The Government's refusal to fund a Maori safe sleep device that has been saving babies lives for the past decade has been labelled "institutional racism" by doctors and politicians.
Every year in New Zealand, 50 babies die from Sudden Unexpected Death in Infancy (SUDI), with more than half being accidentally suffocated.
Maori babies are eight times more likely to die from unintentional suffocation, largely because of high smoking rates and the cultural custom of bed-sharing.
Over the past decade, Coroners have repeatedly highlighted this inequality, while labelling these deaths a major public health concern and an "indictment on our society."
"If those were pakeha babies dying the Ministry would be going to extraordinary lengths to find an innovative way of saving them," said Hastings GP Dr David Tipene-Leach, who designed a safe sleep device called the wahakura to prevent these deaths back in 2006.
This criticism was rejected by Dr Pat Tuohy, Ministry of Health chief advisor of child and youth health, who said the Government funded $1.3 million on SUDI prevention every year, with two thirds specifically targeting Maori services.
"While pepi-pods or wahakura may well have protected some babies, the evidence that they are the 'magic bullet' for SUDI prevention is at best circumstantial," Tuohy previously said in a written statement.
The wahakura, a small flax-woven bassinet, can be brought into an adult bed to allow Maori families to safely co-sleep with their babies. A cheaper, plastic version - called the pepi-pod - has been rolled out to 15,000 at-risk families through grassroots funding.
Recent research has linked the $100 pod to the first reduction in Maori infant mortality rates in 16 years.
This study also found two babies died in pepi-pods, but researchers believed their deaths had nothing to do with the devices.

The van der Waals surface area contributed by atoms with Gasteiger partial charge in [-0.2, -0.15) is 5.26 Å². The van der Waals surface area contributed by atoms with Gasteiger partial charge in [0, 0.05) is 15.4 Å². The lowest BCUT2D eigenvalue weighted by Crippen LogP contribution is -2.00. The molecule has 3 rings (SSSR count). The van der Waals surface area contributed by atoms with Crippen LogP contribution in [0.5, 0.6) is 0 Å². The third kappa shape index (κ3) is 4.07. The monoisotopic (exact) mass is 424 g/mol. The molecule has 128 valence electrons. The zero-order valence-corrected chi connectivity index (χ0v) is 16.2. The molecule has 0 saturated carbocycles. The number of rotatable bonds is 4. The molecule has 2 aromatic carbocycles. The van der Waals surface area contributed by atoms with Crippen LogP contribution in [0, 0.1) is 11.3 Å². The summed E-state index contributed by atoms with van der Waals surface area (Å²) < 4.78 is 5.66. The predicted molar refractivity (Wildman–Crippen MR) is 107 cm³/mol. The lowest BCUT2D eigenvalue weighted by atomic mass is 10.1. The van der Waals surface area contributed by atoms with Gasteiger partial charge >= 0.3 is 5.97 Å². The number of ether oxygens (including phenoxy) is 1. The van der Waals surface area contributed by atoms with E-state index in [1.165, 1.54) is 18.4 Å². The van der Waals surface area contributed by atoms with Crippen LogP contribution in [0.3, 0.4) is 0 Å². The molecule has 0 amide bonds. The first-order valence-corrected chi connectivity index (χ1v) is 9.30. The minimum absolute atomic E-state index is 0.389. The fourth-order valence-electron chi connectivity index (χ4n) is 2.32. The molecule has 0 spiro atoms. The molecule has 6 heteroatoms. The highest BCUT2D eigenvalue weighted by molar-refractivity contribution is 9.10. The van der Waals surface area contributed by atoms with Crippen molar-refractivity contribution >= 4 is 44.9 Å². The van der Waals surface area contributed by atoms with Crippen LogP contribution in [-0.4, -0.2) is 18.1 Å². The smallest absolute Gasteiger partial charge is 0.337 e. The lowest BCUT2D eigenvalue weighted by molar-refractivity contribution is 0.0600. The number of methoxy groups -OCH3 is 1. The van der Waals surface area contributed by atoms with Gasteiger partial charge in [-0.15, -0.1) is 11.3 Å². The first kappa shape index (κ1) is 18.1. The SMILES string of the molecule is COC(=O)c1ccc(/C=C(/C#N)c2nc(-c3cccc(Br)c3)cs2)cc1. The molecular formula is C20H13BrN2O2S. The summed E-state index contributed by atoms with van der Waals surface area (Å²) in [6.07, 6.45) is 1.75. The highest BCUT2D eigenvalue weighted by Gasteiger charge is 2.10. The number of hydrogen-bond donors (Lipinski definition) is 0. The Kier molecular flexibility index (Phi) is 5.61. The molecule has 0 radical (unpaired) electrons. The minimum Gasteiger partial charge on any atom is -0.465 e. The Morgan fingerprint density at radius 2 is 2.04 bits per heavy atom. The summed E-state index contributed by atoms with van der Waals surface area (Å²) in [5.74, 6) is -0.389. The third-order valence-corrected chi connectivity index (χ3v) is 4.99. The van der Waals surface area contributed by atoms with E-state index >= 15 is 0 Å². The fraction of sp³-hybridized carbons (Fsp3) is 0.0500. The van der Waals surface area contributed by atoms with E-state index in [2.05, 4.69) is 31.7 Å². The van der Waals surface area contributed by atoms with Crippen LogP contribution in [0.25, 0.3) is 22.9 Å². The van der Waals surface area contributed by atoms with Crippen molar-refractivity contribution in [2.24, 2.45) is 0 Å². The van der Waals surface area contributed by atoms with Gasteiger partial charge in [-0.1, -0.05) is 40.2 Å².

A Weekend Herald investigation found the Ministry of Health tore up a $250,000 contract to fund the pepi-pod behind closed doors in 2012 because of fears over its safety that were never discussed with experts or coroners.
The Ministry also gave eight DHBs with high Maori SUDI rates an extra $800,000 to further prevent these deaths last year, but said the money could not be used to fund pepi-pods or wahakura.
Tuohy said the pepi-pod was not funded because of a lack of scientific evidence that it helped save lives.
The Government has funded research in this area, which is yet to be published but which "may provide evidence of both effectiveness and safety of pepi-pods," Tuohy said.
However, New Zealand's leading SUDI expert, the medical community, academics, coroners, bereaved families and various MPs believe the evidence has been there for years, the Herald on Sunday found.
Kathrine Clarke, national manager of Whakawhetu, a Maori programme dedicated to reducing SUDI, said the Government has got it wrong.
"I absolutely think that babies lives would've been saved if they were given the option of wahakura or pepi-pod at the time birth and I believe that categorically going forward," she said.
Professor Ed Mitchell, an internationally respected cot death researcher of the University of Auckland, has supported these devices since 2006 and called on the Ministry for funding.